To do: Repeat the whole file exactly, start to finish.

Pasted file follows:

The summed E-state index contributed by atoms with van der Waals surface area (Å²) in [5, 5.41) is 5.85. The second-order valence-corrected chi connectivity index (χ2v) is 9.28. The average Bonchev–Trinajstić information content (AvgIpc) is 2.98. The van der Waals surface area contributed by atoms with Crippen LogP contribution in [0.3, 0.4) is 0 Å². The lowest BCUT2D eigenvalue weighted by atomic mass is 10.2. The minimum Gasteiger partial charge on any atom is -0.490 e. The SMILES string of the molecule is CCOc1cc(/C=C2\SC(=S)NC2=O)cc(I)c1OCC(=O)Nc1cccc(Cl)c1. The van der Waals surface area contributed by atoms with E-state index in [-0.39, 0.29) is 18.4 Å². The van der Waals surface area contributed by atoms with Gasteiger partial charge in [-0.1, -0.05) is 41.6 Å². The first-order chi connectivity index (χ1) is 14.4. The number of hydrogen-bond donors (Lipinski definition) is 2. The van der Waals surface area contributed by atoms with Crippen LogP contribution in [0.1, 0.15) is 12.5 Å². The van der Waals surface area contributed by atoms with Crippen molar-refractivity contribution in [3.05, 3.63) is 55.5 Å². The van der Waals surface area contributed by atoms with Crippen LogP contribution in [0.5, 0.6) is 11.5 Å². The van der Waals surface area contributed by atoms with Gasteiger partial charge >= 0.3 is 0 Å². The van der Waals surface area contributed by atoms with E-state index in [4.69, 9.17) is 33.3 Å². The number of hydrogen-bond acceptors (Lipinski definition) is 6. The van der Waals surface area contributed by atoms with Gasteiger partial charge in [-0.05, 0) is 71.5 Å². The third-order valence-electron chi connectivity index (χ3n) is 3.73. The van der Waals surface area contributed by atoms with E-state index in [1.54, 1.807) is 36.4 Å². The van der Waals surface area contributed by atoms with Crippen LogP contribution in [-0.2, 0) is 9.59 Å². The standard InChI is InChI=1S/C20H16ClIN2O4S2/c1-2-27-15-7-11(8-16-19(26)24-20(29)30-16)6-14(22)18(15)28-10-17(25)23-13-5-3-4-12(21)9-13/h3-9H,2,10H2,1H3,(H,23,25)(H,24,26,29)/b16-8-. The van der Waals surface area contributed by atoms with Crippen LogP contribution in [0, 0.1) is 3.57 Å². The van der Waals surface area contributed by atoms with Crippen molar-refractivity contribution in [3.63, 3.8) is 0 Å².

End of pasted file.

The summed E-state index contributed by atoms with van der Waals surface area (Å²) in [5, 5.41) is 5.85. The second-order valence-corrected chi connectivity index (χ2v) is 9.28. The average Bonchev–Trinajstić information content (AvgIpc) is 2.98. The van der Waals surface area contributed by atoms with Crippen LogP contribution in [0.3, 0.4) is 0 Å². The lowest BCUT2D eigenvalue weighted by atomic mass is 10.2. The minimum Gasteiger partial charge on any atom is -0.490 e. The SMILES string of the molecule is CCOc1cc(/C=C2\SC(=S)NC2=O)cc(I)c1OCC(=O)Nc1cccc(Cl)c1. The van der Waals surface area contributed by atoms with E-state index in [-0.39, 0.29) is 18.4 Å². The van der Waals surface area contributed by atoms with Gasteiger partial charge in [-0.1, -0.05) is 41.6 Å². The first-order chi connectivity index (χ1) is 14.4. The number of hydrogen-bond donors (Lipinski definition) is 2. The van der Waals surface area contributed by atoms with Crippen LogP contribution in [0.1, 0.15) is 12.5 Å². The van der Waals surface area contributed by atoms with Crippen molar-refractivity contribution in [3.05, 3.63) is 55.5 Å². The van der Waals surface area contributed by atoms with Crippen LogP contribution in [0.5, 0.6) is 11.5 Å². The van der Waals surface area contributed by atoms with Gasteiger partial charge >= 0.3 is 0 Å². The van der Waals surface area contributed by atoms with E-state index in [4.69, 9.17) is 33.3 Å². The number of hydrogen-bond acceptors (Lipinski definition) is 6. The van der Waals surface area contributed by atoms with Gasteiger partial charge in [-0.05, 0) is 71.5 Å². The third-order valence-electron chi connectivity index (χ3n) is 3.73. The van der Waals surface area contributed by atoms with E-state index in [1.54, 1.807) is 36.4 Å². The van der Waals surface area contributed by atoms with Crippen LogP contribution in [-0.2, 0) is 9.59 Å². The standard InChI is InChI=1S/C20H16ClIN2O4S2/c1-2-27-15-7-11(8-16-19(26)24-20(29)30-16)6-14(22)18(15)28-10-17(25)23-13-5-3-4-12(21)9-13/h3-9H,2,10H2,1H3,(H,23,25)(H,24,26,29)/b16-8-. The van der Waals surface area contributed by atoms with Crippen LogP contribution in [0, 0.1) is 3.57 Å². The van der Waals surface area contributed by atoms with Crippen molar-refractivity contribution in [3.63, 3.8) is 0 Å².